Local News

  • Economic Development Council considers Work Ready status

     When the Henry County Economic Development Council formed, one thing was certain — its members needed to set goals, create a road map for the future.

    Some of those goals were identified when the group created its work plan: creating a regional economic development group; hiring an economic development director; improving the county’s website; and becoming a Work Ready Community.

    Michael Gritton, director of the Kentuckiana Works, an agency that helps counties apply for Work Ready Community status.

  • Kentuckiana Works: 100 moving jobs are waiting

     Despite an economy that appears to be teetering on the edge of another recession, there are jobs available for the taking. And there are plenty of them according to Michael Gritton with Kentuckiana Works.

    Gritton told a meeting of the Henry County Economic Development Board recently that he has 100-200 jobs making at least $40,000… but he has no takers.

    Nursing and other healthcare fields, as well as information technology job training is available, but Gritton said that moving companies find themselves in need of trained workers.

  • Residents want to preserve city’s past

    The pending arrival of a CVS pharmacy drove a handful of concerned residents to gather last week and discuss the need for a preservation ordinance.

    Eric Whisman, education and outreach coordinator for Preservation Kentucky, and Eminence resident Lance Minnis asked concerned citizens to meet regarding the development which may result in the demolition of several buildings tied to the county and city’s past.

  • Every day is different for Treece

    Every day is different for Scott Treece and that’s just how he wants it.

    Treece, Public Works Director for the city of New Castle, does more between 7 and 10 a.m. than most will do in an eight-hour shift.

    Treece starts his day by reading the city’s master water meters as they enter the city from the county water lines. New Castle has about 15 miles of water lines within the city and consumes about 60,000 gallons daily. Treece records usage from the meters in order to track not just money owed by the city to county for water usage, but also for leaks.

  • United Citizens: Helping people succeed at their dreams

    Doug Scholsnagle loves to help people succeed and realize their dreams.

    Schlosnagle, CEO of United Citizens Bank and Trust, came to the bank in 2005 with a background in helping farmers do that while employed at Farm Credit Services.

    The bank’s mission statement expresses the need for a locally owned community bank is paramount and Schlosnagle affirms that the bank continues to attract people to a business built on service.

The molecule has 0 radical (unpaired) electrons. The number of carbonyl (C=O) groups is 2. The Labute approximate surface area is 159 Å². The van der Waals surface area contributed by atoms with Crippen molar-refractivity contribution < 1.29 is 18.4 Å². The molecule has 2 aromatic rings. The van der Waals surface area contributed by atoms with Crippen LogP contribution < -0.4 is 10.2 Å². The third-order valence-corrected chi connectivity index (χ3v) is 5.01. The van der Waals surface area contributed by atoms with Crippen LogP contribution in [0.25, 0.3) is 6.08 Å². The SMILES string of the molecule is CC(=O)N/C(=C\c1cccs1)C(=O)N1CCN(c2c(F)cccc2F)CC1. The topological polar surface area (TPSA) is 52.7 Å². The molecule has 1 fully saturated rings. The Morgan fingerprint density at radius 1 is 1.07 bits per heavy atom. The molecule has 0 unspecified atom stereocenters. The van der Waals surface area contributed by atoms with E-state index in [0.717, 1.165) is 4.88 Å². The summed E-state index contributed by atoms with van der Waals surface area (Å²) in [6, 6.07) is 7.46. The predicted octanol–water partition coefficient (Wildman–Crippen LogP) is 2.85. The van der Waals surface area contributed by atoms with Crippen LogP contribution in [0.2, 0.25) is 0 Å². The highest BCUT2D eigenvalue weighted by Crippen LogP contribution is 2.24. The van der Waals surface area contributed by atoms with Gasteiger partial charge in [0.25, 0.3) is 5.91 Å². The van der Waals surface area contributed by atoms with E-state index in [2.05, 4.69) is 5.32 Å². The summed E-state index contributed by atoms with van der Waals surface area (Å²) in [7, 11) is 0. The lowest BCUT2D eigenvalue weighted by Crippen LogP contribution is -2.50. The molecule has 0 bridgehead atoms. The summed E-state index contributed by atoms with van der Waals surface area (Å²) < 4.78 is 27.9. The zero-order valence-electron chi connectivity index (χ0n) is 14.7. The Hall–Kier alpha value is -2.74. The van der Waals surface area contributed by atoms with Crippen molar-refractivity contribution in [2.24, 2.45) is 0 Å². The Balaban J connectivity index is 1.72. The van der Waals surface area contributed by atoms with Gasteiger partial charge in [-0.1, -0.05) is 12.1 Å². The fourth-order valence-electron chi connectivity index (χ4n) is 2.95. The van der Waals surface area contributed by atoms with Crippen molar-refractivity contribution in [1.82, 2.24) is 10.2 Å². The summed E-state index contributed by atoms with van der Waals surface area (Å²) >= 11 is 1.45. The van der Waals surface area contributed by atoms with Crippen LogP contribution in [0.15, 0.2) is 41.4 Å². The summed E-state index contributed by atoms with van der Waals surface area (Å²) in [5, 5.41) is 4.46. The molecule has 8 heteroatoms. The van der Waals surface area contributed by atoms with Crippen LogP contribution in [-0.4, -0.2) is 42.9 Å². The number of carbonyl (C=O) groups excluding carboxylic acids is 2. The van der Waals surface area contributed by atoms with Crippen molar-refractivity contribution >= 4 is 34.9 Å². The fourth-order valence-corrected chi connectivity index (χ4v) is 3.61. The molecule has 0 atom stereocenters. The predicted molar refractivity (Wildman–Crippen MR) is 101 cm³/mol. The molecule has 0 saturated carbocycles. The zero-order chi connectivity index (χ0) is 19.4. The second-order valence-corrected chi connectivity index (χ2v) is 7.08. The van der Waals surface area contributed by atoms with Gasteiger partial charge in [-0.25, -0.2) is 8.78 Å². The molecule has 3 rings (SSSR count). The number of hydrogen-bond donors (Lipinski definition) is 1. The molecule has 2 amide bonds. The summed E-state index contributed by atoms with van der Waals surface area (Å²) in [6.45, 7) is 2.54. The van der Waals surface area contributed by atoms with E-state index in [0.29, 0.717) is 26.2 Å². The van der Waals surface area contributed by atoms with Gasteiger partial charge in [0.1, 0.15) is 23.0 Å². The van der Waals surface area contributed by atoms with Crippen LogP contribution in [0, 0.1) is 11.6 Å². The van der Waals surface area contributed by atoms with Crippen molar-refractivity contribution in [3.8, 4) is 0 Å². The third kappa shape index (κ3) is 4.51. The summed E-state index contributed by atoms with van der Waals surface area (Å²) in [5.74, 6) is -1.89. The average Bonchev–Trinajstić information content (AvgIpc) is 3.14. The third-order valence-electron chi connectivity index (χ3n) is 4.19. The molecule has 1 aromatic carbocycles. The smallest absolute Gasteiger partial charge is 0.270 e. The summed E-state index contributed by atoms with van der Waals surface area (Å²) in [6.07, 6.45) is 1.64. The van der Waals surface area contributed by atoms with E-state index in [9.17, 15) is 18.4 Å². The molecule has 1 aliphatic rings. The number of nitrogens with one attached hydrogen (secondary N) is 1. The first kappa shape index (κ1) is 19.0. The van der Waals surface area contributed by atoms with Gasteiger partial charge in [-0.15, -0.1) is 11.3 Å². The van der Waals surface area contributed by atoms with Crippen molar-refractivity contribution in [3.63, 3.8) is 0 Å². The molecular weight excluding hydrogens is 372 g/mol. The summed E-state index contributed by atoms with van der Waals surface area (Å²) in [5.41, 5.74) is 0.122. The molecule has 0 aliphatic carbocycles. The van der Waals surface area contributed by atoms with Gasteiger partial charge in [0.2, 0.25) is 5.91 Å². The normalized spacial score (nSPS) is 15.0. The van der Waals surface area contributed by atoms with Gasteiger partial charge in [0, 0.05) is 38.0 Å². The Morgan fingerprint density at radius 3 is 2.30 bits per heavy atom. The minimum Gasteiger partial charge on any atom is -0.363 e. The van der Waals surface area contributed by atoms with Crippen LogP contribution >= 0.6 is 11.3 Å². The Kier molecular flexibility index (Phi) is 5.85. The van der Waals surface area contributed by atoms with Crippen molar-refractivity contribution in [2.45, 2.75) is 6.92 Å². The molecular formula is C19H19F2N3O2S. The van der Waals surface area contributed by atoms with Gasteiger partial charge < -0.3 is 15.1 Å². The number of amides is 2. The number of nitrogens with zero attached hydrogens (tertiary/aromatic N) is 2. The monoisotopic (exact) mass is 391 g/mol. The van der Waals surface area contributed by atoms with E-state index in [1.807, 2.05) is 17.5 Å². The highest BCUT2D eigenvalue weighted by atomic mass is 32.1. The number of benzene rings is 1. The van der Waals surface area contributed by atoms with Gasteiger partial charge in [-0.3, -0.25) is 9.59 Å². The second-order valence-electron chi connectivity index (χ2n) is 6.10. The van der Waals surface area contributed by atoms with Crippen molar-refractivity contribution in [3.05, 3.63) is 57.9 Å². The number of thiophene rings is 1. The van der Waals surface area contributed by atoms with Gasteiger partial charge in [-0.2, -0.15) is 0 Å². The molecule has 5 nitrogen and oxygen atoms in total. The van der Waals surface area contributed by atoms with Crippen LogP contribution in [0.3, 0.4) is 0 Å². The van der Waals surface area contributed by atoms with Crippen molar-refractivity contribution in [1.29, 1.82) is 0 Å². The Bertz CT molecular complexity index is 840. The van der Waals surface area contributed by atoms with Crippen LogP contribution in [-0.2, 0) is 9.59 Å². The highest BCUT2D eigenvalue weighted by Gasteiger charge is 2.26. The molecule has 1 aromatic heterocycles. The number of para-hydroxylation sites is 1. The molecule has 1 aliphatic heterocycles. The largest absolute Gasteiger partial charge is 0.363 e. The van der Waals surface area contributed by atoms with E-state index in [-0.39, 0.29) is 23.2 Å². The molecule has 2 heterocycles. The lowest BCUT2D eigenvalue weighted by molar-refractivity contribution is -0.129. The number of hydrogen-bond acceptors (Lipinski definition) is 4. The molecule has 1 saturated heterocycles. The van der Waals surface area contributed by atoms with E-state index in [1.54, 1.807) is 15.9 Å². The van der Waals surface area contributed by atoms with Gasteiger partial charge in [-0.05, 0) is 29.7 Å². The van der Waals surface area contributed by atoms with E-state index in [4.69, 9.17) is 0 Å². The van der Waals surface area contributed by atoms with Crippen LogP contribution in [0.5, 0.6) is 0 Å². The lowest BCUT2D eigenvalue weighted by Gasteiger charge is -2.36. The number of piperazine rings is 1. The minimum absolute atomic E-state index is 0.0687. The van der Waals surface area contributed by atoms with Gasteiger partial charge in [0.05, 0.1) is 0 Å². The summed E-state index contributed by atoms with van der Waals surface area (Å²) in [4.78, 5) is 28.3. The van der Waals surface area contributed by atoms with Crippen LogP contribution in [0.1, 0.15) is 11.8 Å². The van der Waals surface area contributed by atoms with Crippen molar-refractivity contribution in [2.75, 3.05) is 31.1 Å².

• Life 101 is going hybrid

    Henry County High School plans to offer two classes online starting next year for seniors.

    Tim Abrams, Henry County Public Schools Superintendent, will meet with teachers and nail down logistics for the class in the coming weeks. Abrams hopes the ‘blended’ learning classes — mixing an online course with classroom instruction — will give a convenient alternative for students who need flexibility.

  • Culture Shock

    Eric Raisor thought he knew it all. That was before he went to another country.

    Raisor enlisted in the U.S. Army in June 2010 and serves with the A. Co 412th CAB as a specialist in the RC-North in Mazar-e Sharif  in northern Afghanistan, .

    Raisor said once he traveled outside the United States the culture shock woke him up.

  • ‘Satan had got me’

    A Henry County man may face new charges in a sexual abuse case pending the investigation of three computer hard drives.

    Joseph David Martin, 38, of Turners Station, was arrested in 2011 and charged with having sex with an underage female who was 13 at the time the alleged crimes began. The alleged crimes took place over a three year period.

  • Lincoln Institute was like college

    Unlike many children, Jean Martin Hill went to the Lincoln Institute instead of Eminence High School.

    An uncle who had no children of his own would drive her to the school in Shelby County where she stayed during the week. Occasionally, Hill stayed at the school on weekends. The adjustment wasn’t easy at first, but the hardships Hill and many families endured were a part of life then.

    Her parents stressed the need for education and the doors it could open to a better life. When opportunity came, you took it — it wasn’t a choice.

  • CARE Team honors Druin

    She watched, jaw dropped, as one of her staffers surprised her.

    It took just a few seconds to realize what was going on.

    “Over 15 years ago, one woman not only decided that she wanted to make a difference, but that she would,” Melissa Blankenship told attendees of the Henry County CARE Team meeting.

    Through research, lobbying and grant writing, Nellie Druin “began building the foundation of the organization that would be known as the Henry County CARE Team,” Blankenship said.